Every budget cycle I hear supply chain professionals asked to squeeze more from the already-dry towel laying on their desk. International competition and customer pressures are driving prices down, and shareholders are still expecting the same returns. To say this is a new trend would be a lie, but the brave new world we live in makes it harder for supply chain managers to sandbag and deliver results. They have to think differently about their supply chain.
Here are five supply chain projects in which I've participated that have driven major results for organizations looking to take their supply chain to the next level.
1. Network Re-Design
If your network has been stagnant for a year or more, and you haven’t asked questions such as: Do we have the right number of cross-docks or distribution centers? Are we fully utilizing our transportation network to our advantage? How can we get higher velocity of material movement with lower transportation costs? -- Now is the time to take a look at these areas. Soliciting the help of a partner that performs several network designs a year can give you an expert eye on your network design, and can often uncover savings opportunity in the ranges of 15-20%.
2. Warehouse or Distribution Network Transformation
Very few distribution cities are overflowing with labor, and distribution centers are often plagued with high turnover and costs that can make the supply chain uncompetitive. While this isn’t an easy fix, partnering with a team of supply-chain and distribution experts can help you with facility design work, inventory strategy and slotting, and process transformations that can double throughput potential, and eliminate overtime. The right training and SOP’s can stabilize the labor force to drive up quality and productivity. In my first year of consulting I saw a warehouse increase the volume going through its doors while right-sizing headcount from 120 to 70 without a single layoff. The results were dramatic, and the friendships gained in the process are still sustained today.
3. Total Cost Model
Most companies track the cost of sourcing and supply chain decisions on a very surface level; they achieve results only on paper that are never realized when turned over to operations. I worked with a major corporation that realized almost 50 percent of its sourcing decisions were incorrect. These errors were due to a lack of understanding international transportation fees and the additional complexity of unplanned transportation. Another firm was able to avoid many of these mistakes by taking a longer look at costing models -- making decisions with supply chain practicality in mind.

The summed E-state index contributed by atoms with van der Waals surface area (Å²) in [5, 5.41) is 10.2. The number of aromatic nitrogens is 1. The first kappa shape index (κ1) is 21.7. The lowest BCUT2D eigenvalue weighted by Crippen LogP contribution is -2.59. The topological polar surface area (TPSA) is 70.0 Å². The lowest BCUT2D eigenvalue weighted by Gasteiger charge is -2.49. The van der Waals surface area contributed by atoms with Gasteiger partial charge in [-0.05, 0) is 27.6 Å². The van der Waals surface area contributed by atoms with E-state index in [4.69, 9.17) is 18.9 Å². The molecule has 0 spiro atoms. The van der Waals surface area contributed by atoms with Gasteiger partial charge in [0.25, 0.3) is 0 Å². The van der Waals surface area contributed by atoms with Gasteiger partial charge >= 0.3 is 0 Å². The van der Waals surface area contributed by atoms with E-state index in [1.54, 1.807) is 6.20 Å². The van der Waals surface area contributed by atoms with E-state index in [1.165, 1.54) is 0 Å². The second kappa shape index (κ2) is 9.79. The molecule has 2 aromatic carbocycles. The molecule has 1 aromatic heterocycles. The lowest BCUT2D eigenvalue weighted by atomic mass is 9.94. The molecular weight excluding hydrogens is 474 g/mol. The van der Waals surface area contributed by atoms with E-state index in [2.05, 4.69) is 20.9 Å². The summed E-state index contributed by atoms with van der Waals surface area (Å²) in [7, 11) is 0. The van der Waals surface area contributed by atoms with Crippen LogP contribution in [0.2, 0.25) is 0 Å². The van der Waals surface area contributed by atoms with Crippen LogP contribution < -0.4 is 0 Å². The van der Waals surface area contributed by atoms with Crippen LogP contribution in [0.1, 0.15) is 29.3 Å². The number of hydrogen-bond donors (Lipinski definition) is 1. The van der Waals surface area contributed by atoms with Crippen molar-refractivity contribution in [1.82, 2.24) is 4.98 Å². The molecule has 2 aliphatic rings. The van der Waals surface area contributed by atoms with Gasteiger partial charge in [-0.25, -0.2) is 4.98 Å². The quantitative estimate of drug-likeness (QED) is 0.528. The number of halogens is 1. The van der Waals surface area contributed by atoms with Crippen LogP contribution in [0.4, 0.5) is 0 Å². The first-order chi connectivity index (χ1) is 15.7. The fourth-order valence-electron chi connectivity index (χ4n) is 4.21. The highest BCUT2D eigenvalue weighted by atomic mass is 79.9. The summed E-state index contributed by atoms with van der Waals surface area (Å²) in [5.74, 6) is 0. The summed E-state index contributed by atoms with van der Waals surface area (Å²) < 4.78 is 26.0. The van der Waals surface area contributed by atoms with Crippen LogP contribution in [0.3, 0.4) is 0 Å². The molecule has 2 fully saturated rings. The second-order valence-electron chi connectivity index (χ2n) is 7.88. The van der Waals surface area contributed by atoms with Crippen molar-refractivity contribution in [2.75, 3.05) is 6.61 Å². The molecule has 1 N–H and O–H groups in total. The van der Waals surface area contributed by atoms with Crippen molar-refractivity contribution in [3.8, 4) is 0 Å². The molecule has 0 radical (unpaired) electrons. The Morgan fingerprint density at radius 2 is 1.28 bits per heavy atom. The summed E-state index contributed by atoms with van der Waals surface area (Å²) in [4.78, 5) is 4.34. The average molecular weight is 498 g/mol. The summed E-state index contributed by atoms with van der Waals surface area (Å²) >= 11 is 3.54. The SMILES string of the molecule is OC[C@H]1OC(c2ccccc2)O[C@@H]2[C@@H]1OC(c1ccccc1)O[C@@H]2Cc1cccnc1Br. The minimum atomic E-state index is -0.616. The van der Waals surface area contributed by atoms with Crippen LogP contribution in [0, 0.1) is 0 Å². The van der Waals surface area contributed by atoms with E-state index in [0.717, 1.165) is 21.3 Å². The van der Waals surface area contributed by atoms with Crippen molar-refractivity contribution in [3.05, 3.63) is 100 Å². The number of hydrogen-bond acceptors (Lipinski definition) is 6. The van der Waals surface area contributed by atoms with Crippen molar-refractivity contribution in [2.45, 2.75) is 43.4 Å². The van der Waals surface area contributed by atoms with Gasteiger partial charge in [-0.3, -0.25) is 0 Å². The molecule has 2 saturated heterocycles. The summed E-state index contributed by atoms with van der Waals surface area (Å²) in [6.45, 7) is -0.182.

4. Operational Playbook
LeanCor has had the privilege of developing operational playbooks for clients -- several of which ended up "disrupting" their industries. A company on a growth path will often run into the challenge of scaling quickly. Acquisitions and integrations move slowly, and integration costs are often double or triple what they should be. An operational playbook can provide the right balance of strategic oversight and education with localized autonomy. In the hands of a newly acquired company, or even a new manager in a seasoned area of the organization, a playbook can guide decision making and provide the right foundation for improvement to occur.
5. End to End Supply Chain Assessment
When it comes to end-to-end improvement, many supply chain leaders are overwhelmed and unsure where to start. They sense their businesses are too complex and changing too quickly to maintain positive improvement momentum. Unfortunately, these individuals may not reach out to the right people for help. A well-executed supply-chain assessment can provide an external eye on what may seem like a complex current state, and give clear direction to drive out supply-chain waste and take a supply chain to the next level. If executed properly, the external partner will gain a solid understanding of the current state of the business, and offer a customized roadmap to move forward. The road map is discussed with the appropriate individuals so immediate execution can begin. One supply chain assessment that LeanCor performed uncovered almost 46% in savings.
The supply chain world can be difficult, and pressures are mounting daily. If you haven’t explored any of the above opportunities with internal or external resources, you are probably leaving supply chain profit on the table.
Take the first step in improving your supply chain.
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Posted by Derek Browning
As a Director of Consulting services, Derek directs a portfolio of end-to-end supply chain projects for companies in a wide array of sizes and industries. He's trained thousands of professionals in lean, six-sigma, leadership, and supply chain through LeanCor and leading education partners. Derek complements his experience with an MBA, a bachelor’s degree in marketing, and several professional certificates.Facebook LinkedIn Twitter Google+